President's Message (Maile Bay)|
Second Redistricting Plan Approved (Jean Aoki)
Judicial Independence Project Report (Jean Aoki, Jaurene Judy & Jackie Parnell)
Hawaii Coalition Against Legalized Gambling (HCALG) (Dorothy Bobilin)
Annual Fundraiser Nets Support
Members who Love to Travel
Mahalo to the Volunteers
Welcome New Board Member
Florida Election Memorabilia on Auction Block
Voters, Candidates Flock to Democracy Net During Election 2001 (Bob Adams)
Kauai League (Carol Bain)
Trials of Charter Schools in Hawaii (Mary Anne Raywid)
Second Redistricting Plan Approved
On November 30, the Reapportionment Commission, after a second round of hearings throughout the state, approved a new redistricting plan that will be used until the next reapportionment ten years from now. It also assigned two and four-year terms for the 2002 senate elections to achieve the staggering of senate terms.
Because of the overwhelming opposition to the inclusion of military dependents in the population base (coming mostly from the neighbor islanders who would gain more representation in both the House and the Senate, and some of the districts on Oahu which stand to benefit from their exclusion), the Reapportionment Commission discarded the first plan and drew new district lines which also did away with canoe districts. Areas on Oahu like Kaneohe and Kailua where many military dependents live saw their districts grow in geographic size because of the need to include more residents to replace the "lost" military dependents.
As approved, the new district lines will result in a gain in the Senate of a ½ seat for Maui and the loss of a ½ seat for Kauai. Hawaii and Oahu keep the same number of senators. In the House, Hawaii County gains one seat, Kauai County gains ½ a seat, Maui County gains ½ a seat, and Oahu loses 2 seats. (actually, these are not equivalent precisely to half seats, as suggested here, because presently Maui and Kauai share a representative with another island unit.). The final counts will be:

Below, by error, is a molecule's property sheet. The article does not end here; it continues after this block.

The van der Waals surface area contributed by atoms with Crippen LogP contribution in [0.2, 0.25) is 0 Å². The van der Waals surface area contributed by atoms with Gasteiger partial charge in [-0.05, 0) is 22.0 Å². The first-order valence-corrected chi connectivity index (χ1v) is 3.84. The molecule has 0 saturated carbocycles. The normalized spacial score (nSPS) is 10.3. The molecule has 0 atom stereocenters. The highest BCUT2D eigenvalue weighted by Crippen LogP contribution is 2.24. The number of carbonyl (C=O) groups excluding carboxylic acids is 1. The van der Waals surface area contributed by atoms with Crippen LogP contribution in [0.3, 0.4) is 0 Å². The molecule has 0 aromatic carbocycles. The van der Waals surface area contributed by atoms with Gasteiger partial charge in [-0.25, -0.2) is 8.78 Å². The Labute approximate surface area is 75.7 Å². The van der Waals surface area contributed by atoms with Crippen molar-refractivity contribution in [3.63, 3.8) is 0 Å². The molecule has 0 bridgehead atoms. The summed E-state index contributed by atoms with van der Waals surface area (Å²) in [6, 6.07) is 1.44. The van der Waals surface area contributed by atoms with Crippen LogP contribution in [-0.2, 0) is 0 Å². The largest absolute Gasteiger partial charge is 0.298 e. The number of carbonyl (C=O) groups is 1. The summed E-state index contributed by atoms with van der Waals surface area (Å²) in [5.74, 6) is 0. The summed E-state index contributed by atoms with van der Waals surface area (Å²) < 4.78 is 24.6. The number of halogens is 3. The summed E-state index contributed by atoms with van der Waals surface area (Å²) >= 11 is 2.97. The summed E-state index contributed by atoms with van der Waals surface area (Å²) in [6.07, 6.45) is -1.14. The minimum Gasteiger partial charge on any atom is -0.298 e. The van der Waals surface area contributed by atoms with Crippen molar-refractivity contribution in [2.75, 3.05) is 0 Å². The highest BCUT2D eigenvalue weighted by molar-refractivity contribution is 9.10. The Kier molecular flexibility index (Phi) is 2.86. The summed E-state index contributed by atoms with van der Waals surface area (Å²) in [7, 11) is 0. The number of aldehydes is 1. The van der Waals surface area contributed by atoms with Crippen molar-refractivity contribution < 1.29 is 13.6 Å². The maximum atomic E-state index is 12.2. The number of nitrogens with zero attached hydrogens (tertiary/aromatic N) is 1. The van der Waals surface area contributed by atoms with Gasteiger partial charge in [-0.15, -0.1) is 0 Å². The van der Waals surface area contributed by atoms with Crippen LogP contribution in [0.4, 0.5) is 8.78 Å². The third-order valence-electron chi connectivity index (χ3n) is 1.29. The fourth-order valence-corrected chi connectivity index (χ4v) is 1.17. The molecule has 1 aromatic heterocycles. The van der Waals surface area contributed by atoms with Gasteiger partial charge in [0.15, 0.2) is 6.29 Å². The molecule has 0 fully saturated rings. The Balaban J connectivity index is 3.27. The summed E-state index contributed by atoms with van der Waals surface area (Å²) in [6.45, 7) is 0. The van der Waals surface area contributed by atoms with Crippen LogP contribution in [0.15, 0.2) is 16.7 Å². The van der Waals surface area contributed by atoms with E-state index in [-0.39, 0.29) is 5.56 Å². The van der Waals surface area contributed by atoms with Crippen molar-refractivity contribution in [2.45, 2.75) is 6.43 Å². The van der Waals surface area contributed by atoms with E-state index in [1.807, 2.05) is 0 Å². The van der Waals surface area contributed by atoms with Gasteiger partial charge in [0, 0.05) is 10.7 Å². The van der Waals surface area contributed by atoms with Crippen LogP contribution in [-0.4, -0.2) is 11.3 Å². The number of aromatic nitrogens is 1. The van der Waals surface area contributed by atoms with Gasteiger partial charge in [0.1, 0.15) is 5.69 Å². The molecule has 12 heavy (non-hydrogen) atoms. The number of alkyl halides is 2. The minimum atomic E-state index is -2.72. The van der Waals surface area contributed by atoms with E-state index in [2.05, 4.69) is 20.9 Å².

Senate: Hawaii, 3; Kauai, 1; Maui, 3; Oahu, 18
Formerly the target population for each county was the same, which necessitated the canoe districts. The adjusted permanent resident population for the whole state (the total census count minus non-resident students and nonresident military and their dependents) is 1,123,330. Under the former plan, each senate district throughout the state would have been as close to 44,973 residents (1,124,330 divided by 25) as is practically feasible.
In order to make it possible to keep the island units intact and not resort to canoe districts, each island is assigned its own target population per seat - instead of having the same statewide target populations for each senate district and for each House district. This year, Oahu's count of 790,233 divided by its allotted 18 senate seats gives it a target population per senate district of 43,269. Kauai County has only 1 senator so the population per seat is 58,288. Maui County has 3 senators with a target population for each senator of 42,668. Hawaii County's target is 49,269.
My first reaction was, "Is that constitutional? Does it comply with the one-man, one-vote rule?" That remains to be seen. I need to point out that for Congressional seats, the target population for each state is not exactly the same because, obviously, we cannot have two states sharing one representative.